03:15 - Source: CNN
TIME asks 'Are you mom enough?'

This week’s provocative TIME Magazine cover features a woman breastfeeding her 3-year-old son, inspiring Soledad’s panel discussion this morning. Belinda Luscombe, editor of TIME, expands her view on the article.

“We could not have attachment parenting if we hadn’t first had feminism,” Luscome explains. “If you want to be a successful woman, you have to over-deliver. You need to work harder at what you do and be better at it. And I think women have brought all that energy and engagement and education and said, ‘I’m going to be the mother of all mothers.’”

Attachment parenting is, according to baby guru Dr. Sears, “a style of caring for your infant that brings out the best in the baby and the best in the parents.”

There are seven “Baby B’s” that go along with attachment parenting. They are:

1.  Birth bonding– Parents should be vigilant about developing an intimate bond with their child as soon as possible post-birth.

2.  Breastfeeding– The subject has been a debate among parents, but facts are facts: breast milk contains nutrients unique to the mother’s body, and that physical attachment familiarizes body language.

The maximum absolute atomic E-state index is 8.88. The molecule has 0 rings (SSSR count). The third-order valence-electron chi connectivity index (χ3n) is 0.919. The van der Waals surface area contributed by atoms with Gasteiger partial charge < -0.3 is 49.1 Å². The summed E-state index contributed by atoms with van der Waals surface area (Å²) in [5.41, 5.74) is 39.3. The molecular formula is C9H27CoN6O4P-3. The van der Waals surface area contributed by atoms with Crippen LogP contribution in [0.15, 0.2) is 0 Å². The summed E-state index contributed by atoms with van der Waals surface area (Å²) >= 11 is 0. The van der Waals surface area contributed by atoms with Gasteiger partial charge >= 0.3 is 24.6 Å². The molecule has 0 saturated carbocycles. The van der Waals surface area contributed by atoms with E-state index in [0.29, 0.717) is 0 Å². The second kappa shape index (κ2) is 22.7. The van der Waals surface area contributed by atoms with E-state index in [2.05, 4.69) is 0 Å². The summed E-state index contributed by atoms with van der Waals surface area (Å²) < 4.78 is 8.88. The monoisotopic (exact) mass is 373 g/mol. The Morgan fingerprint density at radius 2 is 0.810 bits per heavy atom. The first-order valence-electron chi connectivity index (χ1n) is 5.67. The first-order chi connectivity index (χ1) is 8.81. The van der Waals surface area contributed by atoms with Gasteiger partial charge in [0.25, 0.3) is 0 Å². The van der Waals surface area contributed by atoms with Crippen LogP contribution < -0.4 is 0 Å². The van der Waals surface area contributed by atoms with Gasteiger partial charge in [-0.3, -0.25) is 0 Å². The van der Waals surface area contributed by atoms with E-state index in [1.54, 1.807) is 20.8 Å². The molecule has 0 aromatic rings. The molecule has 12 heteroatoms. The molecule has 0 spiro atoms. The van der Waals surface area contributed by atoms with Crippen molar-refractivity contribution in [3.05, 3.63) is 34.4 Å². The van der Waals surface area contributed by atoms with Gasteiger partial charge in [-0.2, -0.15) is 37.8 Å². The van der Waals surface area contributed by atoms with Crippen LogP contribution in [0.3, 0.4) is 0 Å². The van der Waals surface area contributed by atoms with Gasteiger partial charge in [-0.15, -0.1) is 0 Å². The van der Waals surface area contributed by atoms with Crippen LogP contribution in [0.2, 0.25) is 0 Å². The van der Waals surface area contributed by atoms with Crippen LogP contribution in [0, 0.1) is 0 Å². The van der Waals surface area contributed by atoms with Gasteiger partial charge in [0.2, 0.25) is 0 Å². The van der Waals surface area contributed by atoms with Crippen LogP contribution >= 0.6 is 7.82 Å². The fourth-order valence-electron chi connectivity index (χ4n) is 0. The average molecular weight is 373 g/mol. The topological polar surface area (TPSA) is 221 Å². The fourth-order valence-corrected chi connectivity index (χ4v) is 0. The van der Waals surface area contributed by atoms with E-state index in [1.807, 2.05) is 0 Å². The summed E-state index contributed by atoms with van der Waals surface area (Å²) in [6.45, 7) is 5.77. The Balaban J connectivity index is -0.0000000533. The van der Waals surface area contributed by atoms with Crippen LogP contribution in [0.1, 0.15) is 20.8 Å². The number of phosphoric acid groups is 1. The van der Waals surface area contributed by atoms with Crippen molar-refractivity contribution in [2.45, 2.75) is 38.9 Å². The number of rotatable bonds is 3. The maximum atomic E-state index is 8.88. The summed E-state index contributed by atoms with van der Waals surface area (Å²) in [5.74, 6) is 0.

3.  Baby-wearing– Wearing your baby allows you to develop familiarity while allowing your child to absorb many environments in a quiet, alert state.

4.  Bedding close to baby– Co-sleeping gives time for working parents to bond with children at night, as well as reduce nightmares and separation anxiety.

5.  Belief in the language value of your baby’s cry– Crying is the baby’s primary form of communication, and parental responsiveness encourages a trust bond between infant and parent.

6.  Beware of baby trainers– Base your parenting on your child, not previous “how-to” styles.

7.  Balance– Remember to give attention to yourself when you need it.

Dee Snider, musician/author and guest on the panel, acknowledges the style as similar, if not identical, to his family’s mechanics.

“Baby, baby, baby, baby,” he says, laughing. “Those are the four ‘B’s’ of my life.”

It’s true, as Luscombe points out, that parenting has evolved: smoking while pregnant is, nowadays, heavily discouraged, and television isn’t the cure-all for a bored child. However, she poses the question: “Has the pendulum swung too far?”

02:54 - Source: CNN
Should the child be in charge?